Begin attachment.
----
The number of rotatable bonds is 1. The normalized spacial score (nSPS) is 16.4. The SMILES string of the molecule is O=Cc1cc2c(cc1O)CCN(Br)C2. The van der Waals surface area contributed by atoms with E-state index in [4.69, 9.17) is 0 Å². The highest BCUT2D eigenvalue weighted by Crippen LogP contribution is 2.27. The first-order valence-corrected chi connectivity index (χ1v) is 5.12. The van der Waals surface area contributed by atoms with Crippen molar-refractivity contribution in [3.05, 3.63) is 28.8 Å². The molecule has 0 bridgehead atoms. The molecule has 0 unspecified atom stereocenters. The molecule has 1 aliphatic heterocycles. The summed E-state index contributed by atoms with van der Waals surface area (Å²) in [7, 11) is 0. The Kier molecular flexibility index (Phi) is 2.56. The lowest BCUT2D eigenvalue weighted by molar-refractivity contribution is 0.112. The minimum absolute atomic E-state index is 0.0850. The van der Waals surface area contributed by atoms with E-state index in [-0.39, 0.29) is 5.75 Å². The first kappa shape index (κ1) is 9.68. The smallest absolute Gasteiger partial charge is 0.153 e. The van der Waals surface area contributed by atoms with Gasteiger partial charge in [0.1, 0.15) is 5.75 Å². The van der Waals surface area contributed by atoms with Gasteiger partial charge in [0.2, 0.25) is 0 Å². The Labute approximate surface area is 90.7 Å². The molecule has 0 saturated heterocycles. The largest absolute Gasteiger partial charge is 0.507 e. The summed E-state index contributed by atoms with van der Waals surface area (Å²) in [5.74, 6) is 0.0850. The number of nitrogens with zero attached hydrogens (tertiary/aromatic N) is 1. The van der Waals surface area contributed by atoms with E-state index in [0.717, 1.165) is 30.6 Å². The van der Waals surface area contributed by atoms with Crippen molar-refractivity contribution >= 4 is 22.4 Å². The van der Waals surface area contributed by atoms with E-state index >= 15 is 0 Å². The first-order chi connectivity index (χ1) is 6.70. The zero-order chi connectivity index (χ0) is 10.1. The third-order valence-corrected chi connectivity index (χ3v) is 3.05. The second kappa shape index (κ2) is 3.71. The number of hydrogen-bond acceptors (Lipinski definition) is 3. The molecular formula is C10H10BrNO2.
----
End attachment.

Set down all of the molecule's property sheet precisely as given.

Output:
The number of rotatable bonds is 1. The normalized spacial score (nSPS) is 16.4. The SMILES string of the molecule is O=Cc1cc2c(cc1O)CCN(Br)C2. The van der Waals surface area contributed by atoms with E-state index in [4.69, 9.17) is 0 Å². The highest BCUT2D eigenvalue weighted by Crippen LogP contribution is 2.27. The first-order valence-corrected chi connectivity index (χ1v) is 5.12. The van der Waals surface area contributed by atoms with Crippen molar-refractivity contribution in [3.05, 3.63) is 28.8 Å². The molecule has 0 bridgehead atoms. The molecule has 0 unspecified atom stereocenters. The molecule has 1 aliphatic heterocycles. The summed E-state index contributed by atoms with van der Waals surface area (Å²) in [7, 11) is 0. The Kier molecular flexibility index (Phi) is 2.56. The lowest BCUT2D eigenvalue weighted by molar-refractivity contribution is 0.112. The minimum absolute atomic E-state index is 0.0850. The van der Waals surface area contributed by atoms with E-state index in [-0.39, 0.29) is 5.75 Å². The first kappa shape index (κ1) is 9.68. The smallest absolute Gasteiger partial charge is 0.153 e. The van der Waals surface area contributed by atoms with Gasteiger partial charge in [0.1, 0.15) is 5.75 Å². The van der Waals surface area contributed by atoms with Gasteiger partial charge in [0.2, 0.25) is 0 Å². The Labute approximate surface area is 90.7 Å². The molecule has 0 saturated heterocycles. The largest absolute Gasteiger partial charge is 0.507 e. The summed E-state index contributed by atoms with van der Waals surface area (Å²) in [5.74, 6) is 0.0850. The number of nitrogens with zero attached hydrogens (tertiary/aromatic N) is 1. The van der Waals surface area contributed by atoms with E-state index in [0.717, 1.165) is 30.6 Å². The van der Waals surface area contributed by atoms with Crippen molar-refractivity contribution >= 4 is 22.4 Å². The van der Waals surface area contributed by atoms with E-state index >= 15 is 0 Å². The first-order chi connectivity index (χ1) is 6.70. The zero-order chi connectivity index (χ0) is 10.1. The third-order valence-corrected chi connectivity index (χ3v) is 3.05. The second kappa shape index (κ2) is 3.71. The number of hydrogen-bond acceptors (Lipinski definition) is 3. The molecular formula is C10H10BrNO2.